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Music Monday: Depeche Mode Review

If you’re reading this, then you’re talking to a real music lover. No, I do not play any instruments, and I can’t carry a tune, but let me try and assure you of my love for music in this instance of my childhood. When I was in the womb of my also music-loving mom, Bow Wow Wow came out with a song called “I Want Candy.” This song was played continuously until it was promptly thrown out of the car window never to be seen again. That was when tapes were still around before CDs and iPods allowed us to blast past a song in the blink of an eye. Flash forward to me at four, dancing around the house and singing the song word for word to my mom’s amazement. Luckily, I didn’t shatter any glass, but I think that was before my lungs had become fully developed. See, now you know what you’re dealing with: a true music nut.

My love for music really started at my first concert, though: Depeche Mode at the age of eight. We’ll skip my first real concert of NKOTB (for all you youngsters, that’s New Kids on the Block) because honestly, who would tell people that was their first concert? Woopsie! I just told people that. YIKES! So, in honor of the concert I will acknowledge as my first, Depeche Mode’s Violator will be my first review for Music Monday.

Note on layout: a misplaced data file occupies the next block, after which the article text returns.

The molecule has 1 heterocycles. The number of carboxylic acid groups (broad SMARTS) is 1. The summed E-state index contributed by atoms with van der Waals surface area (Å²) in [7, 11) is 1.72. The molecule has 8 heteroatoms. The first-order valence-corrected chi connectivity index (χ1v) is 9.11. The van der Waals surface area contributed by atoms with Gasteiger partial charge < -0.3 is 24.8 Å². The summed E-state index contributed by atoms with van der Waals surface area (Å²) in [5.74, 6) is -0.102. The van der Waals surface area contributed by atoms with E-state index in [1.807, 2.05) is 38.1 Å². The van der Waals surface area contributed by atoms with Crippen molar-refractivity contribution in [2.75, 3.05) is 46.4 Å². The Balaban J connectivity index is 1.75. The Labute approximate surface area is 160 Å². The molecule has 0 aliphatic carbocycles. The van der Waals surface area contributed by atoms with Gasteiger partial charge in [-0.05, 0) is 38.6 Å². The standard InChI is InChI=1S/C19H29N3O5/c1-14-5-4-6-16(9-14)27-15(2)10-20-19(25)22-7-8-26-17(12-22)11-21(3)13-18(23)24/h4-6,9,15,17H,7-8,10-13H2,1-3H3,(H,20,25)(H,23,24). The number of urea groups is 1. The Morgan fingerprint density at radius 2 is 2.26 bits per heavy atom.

Promotional Vinyl of "Violator"
Promotional Vinyl of “Violator”

Violator’s nine tracks are filled with sounds of seduction, anger, love, and sadness. It’s mind blowing that a band could evoke so much emotion from one album when most music today has trouble evoking even one emotion, let alone four separate ones. The song “Sweetest Perfection” brings out feelings of passion, love, and longing. If you really listen to the words and let them take you over, it might give you chills (I know it gives me chills). Even by today’s DJ standards, “World in My Eyes” has a pulse-pounding beat, proving that Depeche Mode was substantially ahead of their time using synthesizers right along with instruments and vocals in their music, introducing a whole new genre. Even if you’re not a New Wave fan, you have to give the pioneers their just desserts. “Personal Jesus,” “Halo,” “Clean,” and “Policy of Truth” show the group’s tenacious desire to discuss religion in their lyrics. Modern bands have a hard time tackling this and Depeche Mode stood up and shouted what they believe in. Even if you don’t agree with their point of view, you have to agree that takes some serious courage.

“Waiting for the Night to Fall” is my personal favorite from this album. It’s so melodic and Dave Gahan’s voice imparts a sense of letting things go and beginning the next day more alive. All of the songs are amazing, honestly. There isn’t a single track that I don’t like or wouldn’t listen to again, or tell someone they were out of their minds for never having heard before. I actually had the privilege of seeing Depeche Mode for a second time a few years ago, and let me tell you: they still don’t disappoint, they’re still spot on, and would make an amazing addition to anyone’s album collection or concert roster. I know they’re on my list to see a third time if I ever get the chance.

Stay tuned for more throwback music reviews as I introduce you to a new artists or remind you of a long lost music love you once had!

Images used belong to Depeche Mode, and can be found on the band’s Facebook page.
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